Arcuate cowl portions 68 and 70 of split cowl assembly 23 are hingedly coupled to front cowl portion 21 (illustrated in
In some embodiments, while arcuate cowl portions 68, 70 are being repositioned, an outer surface of each cowl portion is sufficiently close to an inner sidewall edge from each member such that the arcuate cowl portion is slidable, but does not allow a substantial amount of airflow to enter a volume of the conduit (not shown).
As shown in
Deployment of the arcuate cowl portions 68, 70 is generally accomplished by using links, actuators, or other mechanisms.
The present invention also includes a method of operating a turbofan engine assembly including a core gas turbine engine. The method includes varying an operating speed of the turbofan engine assembly from a first operating speed to a second operating speed. The method also includes selectively positioning a first arcuate portion and a second arcuate portion of a split cowl assembly to vary a throat area of a fan nozzle duct defined downstream from the core gas turbine engine to facilitate improving engine efficiency at the second operating speed. The split cowl assembly is downstream from the core gas turbine engine and inside the fan nozzle duct.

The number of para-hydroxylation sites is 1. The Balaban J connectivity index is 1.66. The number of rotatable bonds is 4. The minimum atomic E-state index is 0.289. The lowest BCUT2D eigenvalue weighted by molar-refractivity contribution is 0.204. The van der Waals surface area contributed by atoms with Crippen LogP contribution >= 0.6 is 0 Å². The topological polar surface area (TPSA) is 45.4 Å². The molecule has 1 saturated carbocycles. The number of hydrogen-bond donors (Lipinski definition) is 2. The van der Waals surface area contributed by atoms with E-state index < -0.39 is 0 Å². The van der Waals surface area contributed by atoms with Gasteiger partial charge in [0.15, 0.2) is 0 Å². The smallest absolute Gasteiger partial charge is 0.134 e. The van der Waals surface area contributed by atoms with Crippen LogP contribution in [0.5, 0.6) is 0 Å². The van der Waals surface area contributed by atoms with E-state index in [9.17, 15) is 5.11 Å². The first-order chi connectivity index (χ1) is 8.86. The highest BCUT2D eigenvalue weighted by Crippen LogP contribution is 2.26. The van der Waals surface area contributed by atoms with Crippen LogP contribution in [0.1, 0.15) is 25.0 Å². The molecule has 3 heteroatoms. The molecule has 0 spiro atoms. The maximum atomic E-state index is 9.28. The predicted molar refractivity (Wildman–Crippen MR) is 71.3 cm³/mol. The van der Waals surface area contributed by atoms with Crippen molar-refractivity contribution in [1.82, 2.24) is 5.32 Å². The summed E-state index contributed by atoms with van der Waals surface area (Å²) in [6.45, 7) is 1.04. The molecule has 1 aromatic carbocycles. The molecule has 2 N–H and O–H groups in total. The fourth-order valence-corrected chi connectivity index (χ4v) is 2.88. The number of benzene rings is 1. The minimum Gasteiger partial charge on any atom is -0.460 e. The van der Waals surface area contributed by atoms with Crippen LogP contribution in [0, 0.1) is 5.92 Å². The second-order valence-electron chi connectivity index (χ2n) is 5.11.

Described herein is a nozzle assembly that may be utilized on a variety of turbofan gas turbine engines coupled to an aircraft. Specifically, the split cowl assembly described herein reduces fuel burn and engine noise during certain flight conditions by reducing the bypass duct dimensions (i.e., the area of the outlet and volume of the duct). More specifically, the arcuate portions while in the second operational position reduce the available space for airflow. The nozzle assembly is a relatively low cost and low weight modification to the turbofan engine. By improving the engine efficiency during take-off and descent with use of the nozzle assembly, the engine has approximately a 1.0% better fuel-burn than other known engines with a dimension defined between the core cowl and the nacelle that is fixed.